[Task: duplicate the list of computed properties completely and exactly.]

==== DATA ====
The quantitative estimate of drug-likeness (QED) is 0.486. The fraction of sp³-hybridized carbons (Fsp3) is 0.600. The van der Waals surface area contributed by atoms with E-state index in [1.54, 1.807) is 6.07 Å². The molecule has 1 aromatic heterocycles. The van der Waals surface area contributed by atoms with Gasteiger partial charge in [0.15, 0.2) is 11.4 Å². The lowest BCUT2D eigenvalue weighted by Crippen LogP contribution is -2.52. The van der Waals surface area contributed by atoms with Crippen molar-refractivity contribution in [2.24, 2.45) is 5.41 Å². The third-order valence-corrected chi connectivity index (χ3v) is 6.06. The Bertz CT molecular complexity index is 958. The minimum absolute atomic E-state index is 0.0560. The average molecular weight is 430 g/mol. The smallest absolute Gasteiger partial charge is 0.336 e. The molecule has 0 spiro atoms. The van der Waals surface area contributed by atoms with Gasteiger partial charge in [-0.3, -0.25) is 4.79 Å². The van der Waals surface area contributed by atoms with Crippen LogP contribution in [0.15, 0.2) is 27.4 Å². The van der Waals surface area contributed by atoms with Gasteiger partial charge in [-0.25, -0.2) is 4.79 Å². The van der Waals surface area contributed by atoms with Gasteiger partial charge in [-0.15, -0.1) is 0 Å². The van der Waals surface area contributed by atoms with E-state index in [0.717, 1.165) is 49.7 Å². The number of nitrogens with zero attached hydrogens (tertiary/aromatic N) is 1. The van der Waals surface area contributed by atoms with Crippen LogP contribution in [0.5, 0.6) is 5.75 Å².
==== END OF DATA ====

The quantitative estimate of drug-likeness (QED) is 0.486. The fraction of sp³-hybridized carbons (Fsp3) is 0.600. The van der Waals surface area contributed by atoms with E-state index in [1.54, 1.807) is 6.07 Å². The molecule has 1 aromatic heterocycles. The van der Waals surface area contributed by atoms with Gasteiger partial charge in [0.15, 0.2) is 11.4 Å². The lowest BCUT2D eigenvalue weighted by Crippen LogP contribution is -2.52. The van der Waals surface area contributed by atoms with Crippen molar-refractivity contribution in [2.24, 2.45) is 5.41 Å². The third-order valence-corrected chi connectivity index (χ3v) is 6.06. The Bertz CT molecular complexity index is 958. The minimum absolute atomic E-state index is 0.0560. The average molecular weight is 430 g/mol. The smallest absolute Gasteiger partial charge is 0.336 e. The molecule has 0 spiro atoms. The van der Waals surface area contributed by atoms with Gasteiger partial charge in [-0.3, -0.25) is 4.79 Å². The van der Waals surface area contributed by atoms with Crippen LogP contribution in [0.15, 0.2) is 27.4 Å². The van der Waals surface area contributed by atoms with Gasteiger partial charge in [-0.25, -0.2) is 4.79 Å². The van der Waals surface area contributed by atoms with Gasteiger partial charge in [-0.15, -0.1) is 0 Å². The van der Waals surface area contributed by atoms with E-state index in [0.717, 1.165) is 49.7 Å². The number of nitrogens with zero attached hydrogens (tertiary/aromatic N) is 1. The van der Waals surface area contributed by atoms with Crippen LogP contribution in [0.5, 0.6) is 5.75 Å².